3. I'm talking about the CB150R, which is this bike: But probably the CB150R and the CBR150R share quite a few components.
  4. That is a long time! It is a bit unnerving that there are selective things for selective races here. Just like the special Chinese immigration line. On another note, I would wish countries like the USA and EU to not allow Thai to own land. Tit for Tats is what is needed to show how bad they are. If the shoe feels good to them on one foot, then I would love to know how they think the other shoe fits.
  5. Regulations will not be suddenly rescinded, that would be a loss of face. One can only hope for relaxation in implementation. I actually expect the regulations to become stricter, the retired person market is looking less attractive to Thailand and their xenophobia will rule.
  6. Let's accept that, in the short-term, no significant changes can be made to currency rates, pollution levels, racism, crime and many of the other intractable problems being raised in this thread. If the Thai authorities wanted to increase the amount of money being spent by foreigners in Thailand, here are 5 simple steps they could implement right away: 1. Increase the visa waiver to 90 days (same as Malaysia). 2. Drop the retirement age to 40 (same as The Philippines). 3. Encourage the use of Thailand as a hub for visitors to the region by ordering immigration officers to stop interpreting frequent trips in and out of the country as a bad thing. 4. Drop the insane 20,000 baht cash requirement. 5. Replace all the immigration officers in Don Muang with trained macaque monkeys. I understand the reasons for some rules but am absolutely certain that there are ways to address those problems without torpedoing your tourist industry. For instance, if there is genuinely a problem with foreigners taking Thai jobs, deport anyone caught doing that and keep fining the employers until they stop.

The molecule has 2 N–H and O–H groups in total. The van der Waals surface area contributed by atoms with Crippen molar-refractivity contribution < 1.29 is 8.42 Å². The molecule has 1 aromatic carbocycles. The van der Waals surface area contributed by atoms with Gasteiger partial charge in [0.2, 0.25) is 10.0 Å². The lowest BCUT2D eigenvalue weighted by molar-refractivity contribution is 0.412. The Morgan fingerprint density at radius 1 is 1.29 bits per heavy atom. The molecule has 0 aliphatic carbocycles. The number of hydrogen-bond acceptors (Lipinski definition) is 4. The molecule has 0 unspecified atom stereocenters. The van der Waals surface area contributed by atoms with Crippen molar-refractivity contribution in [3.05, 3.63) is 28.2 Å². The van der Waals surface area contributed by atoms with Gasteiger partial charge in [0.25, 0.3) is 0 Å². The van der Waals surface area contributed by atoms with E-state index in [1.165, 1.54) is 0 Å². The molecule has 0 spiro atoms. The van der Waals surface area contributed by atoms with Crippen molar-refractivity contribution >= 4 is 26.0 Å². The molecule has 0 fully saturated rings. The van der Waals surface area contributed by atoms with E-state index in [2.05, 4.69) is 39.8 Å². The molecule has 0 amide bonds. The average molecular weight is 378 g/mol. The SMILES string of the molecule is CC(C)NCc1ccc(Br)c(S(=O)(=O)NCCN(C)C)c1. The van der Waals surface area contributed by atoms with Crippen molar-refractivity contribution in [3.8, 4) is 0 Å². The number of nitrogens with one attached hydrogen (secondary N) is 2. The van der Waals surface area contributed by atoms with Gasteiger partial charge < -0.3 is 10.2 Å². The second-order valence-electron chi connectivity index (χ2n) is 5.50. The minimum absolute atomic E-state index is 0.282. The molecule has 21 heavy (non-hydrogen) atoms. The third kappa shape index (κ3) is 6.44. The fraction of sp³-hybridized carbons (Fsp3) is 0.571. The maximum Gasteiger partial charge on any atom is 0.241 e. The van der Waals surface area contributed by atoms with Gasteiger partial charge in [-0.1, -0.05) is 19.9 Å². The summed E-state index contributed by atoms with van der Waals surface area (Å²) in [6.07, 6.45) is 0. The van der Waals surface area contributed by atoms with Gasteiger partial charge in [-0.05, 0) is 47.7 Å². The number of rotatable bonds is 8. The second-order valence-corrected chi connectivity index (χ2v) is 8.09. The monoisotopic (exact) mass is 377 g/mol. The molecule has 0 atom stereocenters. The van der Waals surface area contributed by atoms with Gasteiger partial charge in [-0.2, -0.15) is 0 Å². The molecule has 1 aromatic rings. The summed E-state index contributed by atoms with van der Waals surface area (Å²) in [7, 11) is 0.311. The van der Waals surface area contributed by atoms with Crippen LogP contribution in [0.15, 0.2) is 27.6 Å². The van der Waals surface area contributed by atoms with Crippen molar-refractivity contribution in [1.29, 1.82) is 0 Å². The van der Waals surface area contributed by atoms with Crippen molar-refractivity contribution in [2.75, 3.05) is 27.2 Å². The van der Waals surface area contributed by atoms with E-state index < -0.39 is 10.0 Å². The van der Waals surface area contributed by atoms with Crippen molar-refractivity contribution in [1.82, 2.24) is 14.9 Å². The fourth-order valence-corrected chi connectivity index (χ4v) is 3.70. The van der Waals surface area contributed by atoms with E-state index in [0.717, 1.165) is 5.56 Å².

7. Maybe you can explain how it's 'tightened up', a one year multi-entry ES VISA for $300 (introduced in 2017) by signing an application at an agents office, with no financial checks seems pretty 'free and easy' to me.
  8. What do you do if you have been doing all these things (diet and exercise) for the last 15 years and you are still showing signs of Insulin resistance - like wise high blood pressure - been doing all the things they recommend for this for the last 15 years.